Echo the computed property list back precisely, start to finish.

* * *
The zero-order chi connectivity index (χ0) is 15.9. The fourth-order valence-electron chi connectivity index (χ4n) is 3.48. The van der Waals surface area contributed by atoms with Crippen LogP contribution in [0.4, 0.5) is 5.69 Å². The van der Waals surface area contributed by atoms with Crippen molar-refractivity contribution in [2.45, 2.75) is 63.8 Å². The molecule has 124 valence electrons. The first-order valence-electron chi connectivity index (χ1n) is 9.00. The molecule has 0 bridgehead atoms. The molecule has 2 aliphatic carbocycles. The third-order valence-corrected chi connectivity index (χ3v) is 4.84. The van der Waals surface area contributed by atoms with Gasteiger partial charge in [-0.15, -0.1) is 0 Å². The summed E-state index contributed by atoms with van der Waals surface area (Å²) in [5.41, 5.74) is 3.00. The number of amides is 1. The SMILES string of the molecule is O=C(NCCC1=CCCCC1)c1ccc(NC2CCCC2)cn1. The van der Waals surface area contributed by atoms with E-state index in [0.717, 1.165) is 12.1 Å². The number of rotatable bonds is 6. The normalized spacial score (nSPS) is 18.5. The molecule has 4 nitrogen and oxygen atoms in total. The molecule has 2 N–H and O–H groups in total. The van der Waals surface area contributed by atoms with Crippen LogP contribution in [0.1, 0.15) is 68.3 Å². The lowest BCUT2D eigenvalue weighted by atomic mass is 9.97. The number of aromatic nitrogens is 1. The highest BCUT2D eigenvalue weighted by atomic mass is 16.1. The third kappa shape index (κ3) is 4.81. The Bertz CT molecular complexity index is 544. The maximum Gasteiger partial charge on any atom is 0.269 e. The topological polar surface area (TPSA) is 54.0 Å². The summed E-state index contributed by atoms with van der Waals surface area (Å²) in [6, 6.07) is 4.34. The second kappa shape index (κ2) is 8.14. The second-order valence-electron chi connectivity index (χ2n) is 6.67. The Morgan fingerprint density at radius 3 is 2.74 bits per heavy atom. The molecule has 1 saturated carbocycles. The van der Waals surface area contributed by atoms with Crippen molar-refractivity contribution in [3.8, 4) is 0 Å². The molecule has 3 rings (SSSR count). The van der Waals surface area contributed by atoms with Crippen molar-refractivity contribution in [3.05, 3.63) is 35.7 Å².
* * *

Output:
The zero-order chi connectivity index (χ0) is 15.9. The fourth-order valence-electron chi connectivity index (χ4n) is 3.48. The van der Waals surface area contributed by atoms with Crippen LogP contribution in [0.4, 0.5) is 5.69 Å². The van der Waals surface area contributed by atoms with Crippen molar-refractivity contribution in [2.45, 2.75) is 63.8 Å². The molecule has 124 valence electrons. The first-order valence-electron chi connectivity index (χ1n) is 9.00. The molecule has 0 bridgehead atoms. The molecule has 2 aliphatic carbocycles. The third-order valence-corrected chi connectivity index (χ3v) is 4.84. The van der Waals surface area contributed by atoms with Gasteiger partial charge in [-0.15, -0.1) is 0 Å². The summed E-state index contributed by atoms with van der Waals surface area (Å²) in [5.41, 5.74) is 3.00. The number of amides is 1. The SMILES string of the molecule is O=C(NCCC1=CCCCC1)c1ccc(NC2CCCC2)cn1. The van der Waals surface area contributed by atoms with E-state index in [0.717, 1.165) is 12.1 Å². The number of rotatable bonds is 6. The normalized spacial score (nSPS) is 18.5. The molecule has 4 nitrogen and oxygen atoms in total. The molecule has 2 N–H and O–H groups in total. The van der Waals surface area contributed by atoms with Crippen LogP contribution in [0.1, 0.15) is 68.3 Å². The lowest BCUT2D eigenvalue weighted by atomic mass is 9.97. The number of aromatic nitrogens is 1. The highest BCUT2D eigenvalue weighted by atomic mass is 16.1. The third kappa shape index (κ3) is 4.81. The Bertz CT molecular complexity index is 544. The maximum Gasteiger partial charge on any atom is 0.269 e. The topological polar surface area (TPSA) is 54.0 Å². The summed E-state index contributed by atoms with van der Waals surface area (Å²) in [6, 6.07) is 4.34. The second kappa shape index (κ2) is 8.14. The second-order valence-electron chi connectivity index (χ2n) is 6.67. The Morgan fingerprint density at radius 3 is 2.74 bits per heavy atom. The molecule has 1 saturated carbocycles. The van der Waals surface area contributed by atoms with Crippen molar-refractivity contribution in [3.8, 4) is 0 Å². The molecule has 3 rings (SSSR count). The van der Waals surface area contributed by atoms with Crippen molar-refractivity contribution in [3.05, 3.63) is 35.7 Å².